A Marathon Mindset
After stripping away the world-class trainers and grade A dietitians, it should be no secret that the remaining “it factor” for success in sports is mental toughness. In fact, countless professional athletes in all sporting arenas have stated the game is 90% mental and 10% physical. Although I’m no professional athlete, mental toughness plays a large role in conquering everyday life. As Edmond Mbiaka said, “The strength of your mind determines the quality of your life.”
A trend I’ve come to notice from studying the habits of individuals I admire is learning that running is apart of their daily routine. Hoping to emulate some of the tactics of these individuals, I knew that in spite of my sincere dislike for running, I would eventually have to start. For years I chose to neglect this gem because I operated under the assumption that the only benefits to running were physical. Now that I’ve overcome my dislike, I understand that although running can strengthen your body, it can also strengthen your mind.
“The keys to life are running and reading. When you’re running, there’s a little person that talks to you and says, “Oh I’m tired. My lung’s about to pop. I’m so hurt. There’s no way I can possibly continue.” You want to quit. If you learn how to defeat that person when you’re running. You will know how to not quit when things get hard in your life.” — Will Smith
Last year on my 22nd birthday, I decided it was time to embark on my running journey. That morning, I woke up and set out for my old high school track with a goal of running 5 miles. After mile 1 my commitment to 5 miles dwindled. My mind shifted from I’m running 5 miles to is it necessary to run 5 miles. I began to make excuses, “I mean, I have never run this much before so maybe I would be better off starting lower and working my way up.” Caving into my feelings, I only ran 3 miles even though I still had some gas in my tank. My lack of mental toughness prevented me from focusing in on the goal and overlooking my feelings. So I quit, not to return for an entire year.
“When your brain says you’re done you are only 40% done.” — David Goggins
One year later……..
On my 23rd birthday, I chose to approach the run with a different mentality. I walked on the track promising myself that I would complete 5 miles, no matter if I had to crawl across the finish line. And through the pain, I finished all 5 miles, ultimately kick-starting my running journey.
Living in NYC, however, presented a fair challenge for the continuation of my new found running journey. There is very limited access to outdoor tracks, and I made a vow to myself years prior that I would never be one of “those people” running outside throughout the city because more often than not they looked a hot mess! (in my humble opinion) Nevertheless, feeling somewhat accomplished after my birthday run performance, I put my pride to the side one morning and went for a run in the city. It was great! I ran about 6 miles, and to my surprise, my body felt a lot better than I anticipated. I soon began to notice an unusual trend with my running time via the Map my Run app:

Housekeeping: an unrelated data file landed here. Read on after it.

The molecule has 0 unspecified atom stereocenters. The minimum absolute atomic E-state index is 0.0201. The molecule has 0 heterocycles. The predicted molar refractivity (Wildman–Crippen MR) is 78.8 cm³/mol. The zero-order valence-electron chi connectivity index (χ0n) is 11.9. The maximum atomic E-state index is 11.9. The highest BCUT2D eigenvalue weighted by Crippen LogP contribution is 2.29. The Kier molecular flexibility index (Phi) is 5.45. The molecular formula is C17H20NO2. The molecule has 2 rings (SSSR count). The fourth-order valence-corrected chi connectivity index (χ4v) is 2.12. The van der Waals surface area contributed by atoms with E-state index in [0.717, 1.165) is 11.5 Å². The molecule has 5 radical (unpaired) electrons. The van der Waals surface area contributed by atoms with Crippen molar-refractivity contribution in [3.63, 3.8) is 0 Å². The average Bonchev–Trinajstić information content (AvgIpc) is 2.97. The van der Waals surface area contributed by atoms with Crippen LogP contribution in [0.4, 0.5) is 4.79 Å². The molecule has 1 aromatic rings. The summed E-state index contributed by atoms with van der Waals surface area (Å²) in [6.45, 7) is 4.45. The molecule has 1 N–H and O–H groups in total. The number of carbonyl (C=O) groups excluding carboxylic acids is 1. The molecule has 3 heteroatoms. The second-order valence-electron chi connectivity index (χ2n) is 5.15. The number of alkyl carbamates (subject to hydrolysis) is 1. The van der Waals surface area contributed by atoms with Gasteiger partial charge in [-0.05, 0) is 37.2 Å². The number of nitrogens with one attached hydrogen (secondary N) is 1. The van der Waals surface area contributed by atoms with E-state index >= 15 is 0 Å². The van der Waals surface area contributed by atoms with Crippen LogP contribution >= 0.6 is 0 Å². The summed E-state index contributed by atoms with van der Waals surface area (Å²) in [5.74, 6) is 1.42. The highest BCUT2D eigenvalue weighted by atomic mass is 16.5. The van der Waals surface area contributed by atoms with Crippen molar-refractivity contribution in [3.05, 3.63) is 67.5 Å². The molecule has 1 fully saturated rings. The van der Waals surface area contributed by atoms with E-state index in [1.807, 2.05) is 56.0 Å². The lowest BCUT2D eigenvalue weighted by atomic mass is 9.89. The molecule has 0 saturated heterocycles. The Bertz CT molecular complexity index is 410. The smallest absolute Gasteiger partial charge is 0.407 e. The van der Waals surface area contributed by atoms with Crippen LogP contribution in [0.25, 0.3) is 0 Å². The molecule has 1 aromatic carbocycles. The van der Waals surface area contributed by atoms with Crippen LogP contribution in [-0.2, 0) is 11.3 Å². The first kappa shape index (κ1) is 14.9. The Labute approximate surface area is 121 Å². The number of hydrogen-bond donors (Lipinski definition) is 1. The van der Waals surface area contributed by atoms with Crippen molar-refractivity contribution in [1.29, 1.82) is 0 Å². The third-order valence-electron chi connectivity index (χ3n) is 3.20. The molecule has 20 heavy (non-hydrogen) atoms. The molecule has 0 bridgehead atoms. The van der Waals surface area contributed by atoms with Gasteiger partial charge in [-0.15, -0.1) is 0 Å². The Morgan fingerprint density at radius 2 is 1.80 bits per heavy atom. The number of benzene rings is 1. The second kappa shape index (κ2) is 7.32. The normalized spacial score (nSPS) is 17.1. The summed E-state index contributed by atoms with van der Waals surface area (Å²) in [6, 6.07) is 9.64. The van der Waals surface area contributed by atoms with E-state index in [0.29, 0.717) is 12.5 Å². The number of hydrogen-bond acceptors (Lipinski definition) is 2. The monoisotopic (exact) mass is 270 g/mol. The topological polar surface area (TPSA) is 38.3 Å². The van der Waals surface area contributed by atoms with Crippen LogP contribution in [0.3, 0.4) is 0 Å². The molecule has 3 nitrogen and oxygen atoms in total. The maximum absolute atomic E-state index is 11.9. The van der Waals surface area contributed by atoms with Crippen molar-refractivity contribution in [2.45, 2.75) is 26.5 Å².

- July 23rd — 5.00 miles — 55 minutes (track) 11 minutes per mile
- August 2nd — 5.76 miles — 56 minutes (outside) 9.41 minutes per mile
- August 16th — 1.00 miles — 10 minutes (treadmill)
- September 4th — 5.50 miles — 49 minutes. (outside) 8.56 minutes per mile
If you look closely at my run times, you will notice that when I run outside, I run faster and longer compared to when I run on the track or treadmill. Initially, it didn’t make sense; how can I average 8.56 minutes per mile over the course of 5.5 miles and run a 10-minute mile on the treadmill? Reflecting on each run I recalled that when I ran on the track, I was constantly counting the laps, “ 3 more until it’s 5 miles, 1 more until 5 miles.” Same on the treadmill, 0.6 miles, 0.8 miles. 0.95 miles. However, when I ran in the city my focus was solely on running not how long or far I had run.
This experience led to a self-discovery of what mental toughness really means. Is it having the discipline to not watch the clock or count the laps? No. Personally, what I’ve found to be at the core of mental toughness is the art of being present. And no, I do not simply mean saying “YOLO” and being carefree. There is a huge misconception that being present is synonymous with neglect. In reality, being present meaning being in sync internally and externally.